From: Steve Harris <firstname.lastname@example.org>
Subject: Re: Hyponatremia mistreatment
Date: 15 Jul 2005 17:23:35 -0700
> <email@example.com> wrote in message
> > My girlfriend suffered from Hyponatremia about half hour after a
> > mountain biking race. Even though I told the medics that I suspected
> > she was probably overhydrated and probably suffering from Hyponatremia,
> > unfortunately they treated her for dehydration in hospital, and put her
> > on a normal IV drip. This was even though her arms were bloated, which
> > I had pointed out was a sign it may be overhydration, my request for
> > them to check her bloood plasma Sodium levels, and the fact she drank 7
> > litres of water during 5 hour race (very hot weather conditions).
> > She was treated like this in hospital for 4 hours, until I managed to
> > get through to the right hospital and talk to a doctor and point out
> > their mistake. During these 4 hours she became gradually worse and
> > lapsed out of consiousness several times.
> > Once they treated her properly and gave her salt she started to
> > recover.
> > My question is, can this have caused any short or long term damage? 4
> > days later she still does not feel 100%, and sometimes feels
> > lightheaded.
> > Tests have shown her Sodium level to now be normal again, and liver &
> > kidneys are ok.
> > Your help is appreciated, as we are not 100% trusting of the medical
> > advice now,
> Hyponatremia can result from dehydration and muscle trauma, both possible
> after extreme physical exertion, or from taking in too much free water,
> which has been reported in athletes drinking a lot of water during an event,
> as well as lots of other things. The plasma sodium itself does not tell you
> which of these it is. Did they check a urine sodium? A low urine sodium
> would be consistent with dehydration/muscle trauma, wheras a high urine
> sodium could be from taking in too much free water. Giving her normal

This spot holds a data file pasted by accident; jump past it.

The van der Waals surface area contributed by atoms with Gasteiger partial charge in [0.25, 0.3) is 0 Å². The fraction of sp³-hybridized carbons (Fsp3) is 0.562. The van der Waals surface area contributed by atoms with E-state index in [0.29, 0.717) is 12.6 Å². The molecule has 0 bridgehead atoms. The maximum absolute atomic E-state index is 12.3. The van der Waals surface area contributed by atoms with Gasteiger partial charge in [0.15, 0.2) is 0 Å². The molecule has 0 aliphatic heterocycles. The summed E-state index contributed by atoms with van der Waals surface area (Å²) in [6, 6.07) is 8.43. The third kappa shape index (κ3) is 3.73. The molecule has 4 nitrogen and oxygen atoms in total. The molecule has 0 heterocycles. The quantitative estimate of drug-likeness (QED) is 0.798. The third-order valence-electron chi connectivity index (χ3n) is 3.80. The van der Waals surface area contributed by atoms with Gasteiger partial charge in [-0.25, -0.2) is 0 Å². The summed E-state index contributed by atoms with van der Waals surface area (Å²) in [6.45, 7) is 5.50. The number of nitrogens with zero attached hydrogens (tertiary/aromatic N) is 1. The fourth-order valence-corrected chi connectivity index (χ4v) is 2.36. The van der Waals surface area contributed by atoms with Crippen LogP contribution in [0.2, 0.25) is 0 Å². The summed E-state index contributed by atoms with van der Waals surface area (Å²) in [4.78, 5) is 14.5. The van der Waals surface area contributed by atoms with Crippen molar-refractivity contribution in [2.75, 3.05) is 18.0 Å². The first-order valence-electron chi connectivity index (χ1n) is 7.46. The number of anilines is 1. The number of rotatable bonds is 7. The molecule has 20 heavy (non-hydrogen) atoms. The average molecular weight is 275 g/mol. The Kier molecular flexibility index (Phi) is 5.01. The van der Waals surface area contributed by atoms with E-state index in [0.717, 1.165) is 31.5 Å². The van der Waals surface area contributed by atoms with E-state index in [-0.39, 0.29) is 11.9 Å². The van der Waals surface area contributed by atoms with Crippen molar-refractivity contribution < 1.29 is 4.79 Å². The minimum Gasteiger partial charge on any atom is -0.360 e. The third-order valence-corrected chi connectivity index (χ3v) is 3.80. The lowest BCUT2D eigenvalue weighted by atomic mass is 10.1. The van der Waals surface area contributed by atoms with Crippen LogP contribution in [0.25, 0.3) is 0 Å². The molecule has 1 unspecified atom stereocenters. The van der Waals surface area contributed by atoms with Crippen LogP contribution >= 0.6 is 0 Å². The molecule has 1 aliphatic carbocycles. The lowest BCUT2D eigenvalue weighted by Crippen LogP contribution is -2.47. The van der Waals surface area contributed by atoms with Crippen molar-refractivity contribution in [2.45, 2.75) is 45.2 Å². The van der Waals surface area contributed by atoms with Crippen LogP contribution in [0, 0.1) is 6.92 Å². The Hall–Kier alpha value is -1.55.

> saline would treat both of these things, which is probably what was in her
> first IV. It is true that normal saline is a little hypotonic, so
> hypertonic "hot salts" are sometimes used, but that would only be necessary
> in more extreme cases. Treating severe hyponatremia can be tricky, since
> you don't want to correct the sodium level too fast.
Agree with the above. The key point is there's no such thing as a
"normal IV". There are all kinds of different solutions. If they were
treating her for dehydration (loss of simple water more than salt) they
probably gave her normal saline (since correction of HIGH sodiums too
fast really IS dangerous). So, as med-girl notes, she probably got
fairly appropriate therapy for low sodium water intoxication also.
Normal saline treats everything, so long as your kidneys are working
Water intoxication is common in distance running, and it seems more
common in women and people who take NSAIDS, which foul up ability to
Low sodium can cause brain swelling if it happens very fast, and this
is what probably happened in your case. Too-rapid correction of low
sodiums seems not to be the risk that going the other way, is. It's
true that you don't want to correct any electrolyte too fast, but the
worst brain damage risk is too-rapid correction of HIGH sodium, not
low. Brain cells can stand rapid shinkage from treatment better than
rapid swelling (which is what happens if you correct high sodium too
My guess is she'll be fine. Probably there wasn't really a medical
error, inasmuch as the docs surely knew that if she wasn't
volume-depleted but instead water intoxicated (as you guessed), saline
would still be (close to) the treatment of choice. If your kidneys
work, your body can always deal with volume overloads better than it
can electrolyte disturbances.